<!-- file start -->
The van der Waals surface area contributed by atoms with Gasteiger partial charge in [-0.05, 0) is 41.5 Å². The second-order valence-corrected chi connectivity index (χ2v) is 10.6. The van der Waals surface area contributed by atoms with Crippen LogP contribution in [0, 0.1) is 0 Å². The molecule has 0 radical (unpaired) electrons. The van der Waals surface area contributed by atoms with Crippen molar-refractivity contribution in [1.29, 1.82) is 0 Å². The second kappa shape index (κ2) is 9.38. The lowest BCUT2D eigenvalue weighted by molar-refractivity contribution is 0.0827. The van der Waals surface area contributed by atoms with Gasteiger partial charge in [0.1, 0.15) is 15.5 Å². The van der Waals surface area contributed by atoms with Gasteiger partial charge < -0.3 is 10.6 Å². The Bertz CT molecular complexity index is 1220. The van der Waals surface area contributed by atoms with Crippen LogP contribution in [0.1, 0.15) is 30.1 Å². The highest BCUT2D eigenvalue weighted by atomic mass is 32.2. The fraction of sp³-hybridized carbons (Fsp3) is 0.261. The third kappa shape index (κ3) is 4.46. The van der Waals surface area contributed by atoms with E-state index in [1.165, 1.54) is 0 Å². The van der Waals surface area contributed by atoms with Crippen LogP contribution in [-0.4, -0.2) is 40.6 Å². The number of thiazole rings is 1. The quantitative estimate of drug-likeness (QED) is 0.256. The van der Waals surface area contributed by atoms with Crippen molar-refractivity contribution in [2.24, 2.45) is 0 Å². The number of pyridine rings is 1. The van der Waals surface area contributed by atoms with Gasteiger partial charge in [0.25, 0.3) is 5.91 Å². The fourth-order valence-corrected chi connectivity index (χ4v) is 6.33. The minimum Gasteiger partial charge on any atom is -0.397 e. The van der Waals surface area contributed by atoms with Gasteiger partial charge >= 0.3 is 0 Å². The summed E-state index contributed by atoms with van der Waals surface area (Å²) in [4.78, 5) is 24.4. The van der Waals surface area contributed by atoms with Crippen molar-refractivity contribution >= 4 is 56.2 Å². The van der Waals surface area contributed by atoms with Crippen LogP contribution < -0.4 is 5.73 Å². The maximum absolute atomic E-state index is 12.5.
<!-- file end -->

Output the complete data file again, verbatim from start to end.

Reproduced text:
The van der Waals surface area contributed by atoms with Gasteiger partial charge in [-0.05, 0) is 41.5 Å². The second-order valence-corrected chi connectivity index (χ2v) is 10.6. The van der Waals surface area contributed by atoms with Crippen LogP contribution in [0, 0.1) is 0 Å². The molecule has 0 radical (unpaired) electrons. The van der Waals surface area contributed by atoms with Crippen molar-refractivity contribution in [1.29, 1.82) is 0 Å². The second kappa shape index (κ2) is 9.38. The lowest BCUT2D eigenvalue weighted by molar-refractivity contribution is 0.0827. The van der Waals surface area contributed by atoms with Gasteiger partial charge in [0.1, 0.15) is 15.5 Å². The van der Waals surface area contributed by atoms with Gasteiger partial charge < -0.3 is 10.6 Å². The Bertz CT molecular complexity index is 1220. The van der Waals surface area contributed by atoms with Crippen LogP contribution in [0.1, 0.15) is 30.1 Å². The highest BCUT2D eigenvalue weighted by atomic mass is 32.2. The fraction of sp³-hybridized carbons (Fsp3) is 0.261. The third kappa shape index (κ3) is 4.46. The van der Waals surface area contributed by atoms with E-state index in [1.165, 1.54) is 0 Å². The van der Waals surface area contributed by atoms with Crippen LogP contribution in [-0.4, -0.2) is 40.6 Å². The number of thiazole rings is 1. The quantitative estimate of drug-likeness (QED) is 0.256. The van der Waals surface area contributed by atoms with Crippen molar-refractivity contribution in [2.24, 2.45) is 0 Å². The number of pyridine rings is 1. The van der Waals surface area contributed by atoms with Gasteiger partial charge in [0.25, 0.3) is 5.91 Å². The fourth-order valence-corrected chi connectivity index (χ4v) is 6.33. The minimum Gasteiger partial charge on any atom is -0.397 e. The van der Waals surface area contributed by atoms with Gasteiger partial charge >= 0.3 is 0 Å². The summed E-state index contributed by atoms with van der Waals surface area (Å²) in [4.78, 5) is 24.4. The van der Waals surface area contributed by atoms with Crippen molar-refractivity contribution >= 4 is 56.2 Å². The van der Waals surface area contributed by atoms with Crippen LogP contribution < -0.4 is 5.73 Å². The maximum absolute atomic E-state index is 12.5.